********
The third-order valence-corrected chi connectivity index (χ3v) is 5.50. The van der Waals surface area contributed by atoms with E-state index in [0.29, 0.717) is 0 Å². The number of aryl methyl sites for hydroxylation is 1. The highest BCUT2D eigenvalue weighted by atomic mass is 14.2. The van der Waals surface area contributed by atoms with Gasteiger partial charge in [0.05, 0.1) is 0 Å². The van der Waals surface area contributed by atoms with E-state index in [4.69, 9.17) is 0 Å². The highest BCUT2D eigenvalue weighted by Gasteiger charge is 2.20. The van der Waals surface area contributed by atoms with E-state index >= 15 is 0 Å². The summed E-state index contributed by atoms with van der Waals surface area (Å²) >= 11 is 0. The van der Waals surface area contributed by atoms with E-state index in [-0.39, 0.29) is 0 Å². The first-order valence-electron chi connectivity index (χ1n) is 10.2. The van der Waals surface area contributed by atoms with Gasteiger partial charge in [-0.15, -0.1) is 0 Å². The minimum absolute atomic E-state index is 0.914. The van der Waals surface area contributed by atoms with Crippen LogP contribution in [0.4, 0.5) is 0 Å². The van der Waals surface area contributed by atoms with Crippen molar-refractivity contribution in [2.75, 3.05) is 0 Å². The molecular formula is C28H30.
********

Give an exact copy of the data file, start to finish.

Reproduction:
The third-order valence-corrected chi connectivity index (χ3v) is 5.50. The van der Waals surface area contributed by atoms with E-state index in [0.29, 0.717) is 0 Å². The number of aryl methyl sites for hydroxylation is 1. The highest BCUT2D eigenvalue weighted by atomic mass is 14.2. The van der Waals surface area contributed by atoms with Gasteiger partial charge in [0.05, 0.1) is 0 Å². The van der Waals surface area contributed by atoms with E-state index in [4.69, 9.17) is 0 Å². The highest BCUT2D eigenvalue weighted by Gasteiger charge is 2.20. The van der Waals surface area contributed by atoms with E-state index >= 15 is 0 Å². The summed E-state index contributed by atoms with van der Waals surface area (Å²) >= 11 is 0. The van der Waals surface area contributed by atoms with E-state index in [-0.39, 0.29) is 0 Å². The first-order valence-electron chi connectivity index (χ1n) is 10.2. The van der Waals surface area contributed by atoms with Gasteiger partial charge in [-0.15, -0.1) is 0 Å². The minimum absolute atomic E-state index is 0.914. The van der Waals surface area contributed by atoms with Crippen LogP contribution in [0.4, 0.5) is 0 Å². The van der Waals surface area contributed by atoms with Crippen molar-refractivity contribution in [2.75, 3.05) is 0 Å². The molecular formula is C28H30.